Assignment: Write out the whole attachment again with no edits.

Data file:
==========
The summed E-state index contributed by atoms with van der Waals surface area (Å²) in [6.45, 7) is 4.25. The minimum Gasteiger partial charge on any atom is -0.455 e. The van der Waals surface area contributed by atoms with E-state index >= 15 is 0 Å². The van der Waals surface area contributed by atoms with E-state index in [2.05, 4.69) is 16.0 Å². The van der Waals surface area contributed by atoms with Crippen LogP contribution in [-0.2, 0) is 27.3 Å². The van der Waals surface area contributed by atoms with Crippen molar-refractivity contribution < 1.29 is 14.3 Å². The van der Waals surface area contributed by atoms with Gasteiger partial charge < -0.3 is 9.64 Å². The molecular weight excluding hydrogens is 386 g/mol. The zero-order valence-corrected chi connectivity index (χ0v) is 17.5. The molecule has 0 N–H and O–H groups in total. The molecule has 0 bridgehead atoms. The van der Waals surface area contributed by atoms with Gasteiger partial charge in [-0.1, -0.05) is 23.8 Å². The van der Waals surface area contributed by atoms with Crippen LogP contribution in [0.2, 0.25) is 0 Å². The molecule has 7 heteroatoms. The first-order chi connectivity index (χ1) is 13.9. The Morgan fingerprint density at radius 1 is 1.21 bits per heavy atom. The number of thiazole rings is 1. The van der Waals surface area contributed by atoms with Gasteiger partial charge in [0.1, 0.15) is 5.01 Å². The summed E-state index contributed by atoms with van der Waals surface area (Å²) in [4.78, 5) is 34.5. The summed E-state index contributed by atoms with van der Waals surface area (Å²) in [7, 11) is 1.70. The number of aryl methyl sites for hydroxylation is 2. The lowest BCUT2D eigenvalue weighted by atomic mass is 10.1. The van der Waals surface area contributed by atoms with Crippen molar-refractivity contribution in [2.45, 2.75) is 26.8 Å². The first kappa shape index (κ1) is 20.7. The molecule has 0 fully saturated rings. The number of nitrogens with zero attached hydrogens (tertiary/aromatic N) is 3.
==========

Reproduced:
The summed E-state index contributed by atoms with van der Waals surface area (Å²) in [6.45, 7) is 4.25. The minimum Gasteiger partial charge on any atom is -0.455 e. The van der Waals surface area contributed by atoms with E-state index >= 15 is 0 Å². The van der Waals surface area contributed by atoms with E-state index in [2.05, 4.69) is 16.0 Å². The van der Waals surface area contributed by atoms with Crippen LogP contribution in [-0.2, 0) is 27.3 Å². The van der Waals surface area contributed by atoms with Crippen molar-refractivity contribution < 1.29 is 14.3 Å². The van der Waals surface area contributed by atoms with Gasteiger partial charge < -0.3 is 9.64 Å². The molecular weight excluding hydrogens is 386 g/mol. The zero-order valence-corrected chi connectivity index (χ0v) is 17.5. The molecule has 0 N–H and O–H groups in total. The molecule has 0 bridgehead atoms. The van der Waals surface area contributed by atoms with Gasteiger partial charge in [-0.1, -0.05) is 23.8 Å². The van der Waals surface area contributed by atoms with Crippen LogP contribution in [0.2, 0.25) is 0 Å². The molecule has 7 heteroatoms. The first-order chi connectivity index (χ1) is 13.9. The Morgan fingerprint density at radius 1 is 1.21 bits per heavy atom. The number of thiazole rings is 1. The van der Waals surface area contributed by atoms with Gasteiger partial charge in [0.1, 0.15) is 5.01 Å². The summed E-state index contributed by atoms with van der Waals surface area (Å²) in [4.78, 5) is 34.5. The summed E-state index contributed by atoms with van der Waals surface area (Å²) in [7, 11) is 1.70. The number of aryl methyl sites for hydroxylation is 2. The lowest BCUT2D eigenvalue weighted by atomic mass is 10.1. The van der Waals surface area contributed by atoms with Crippen molar-refractivity contribution in [2.45, 2.75) is 26.8 Å². The first kappa shape index (κ1) is 20.7. The molecule has 0 fully saturated rings. The number of nitrogens with zero attached hydrogens (tertiary/aromatic N) is 3.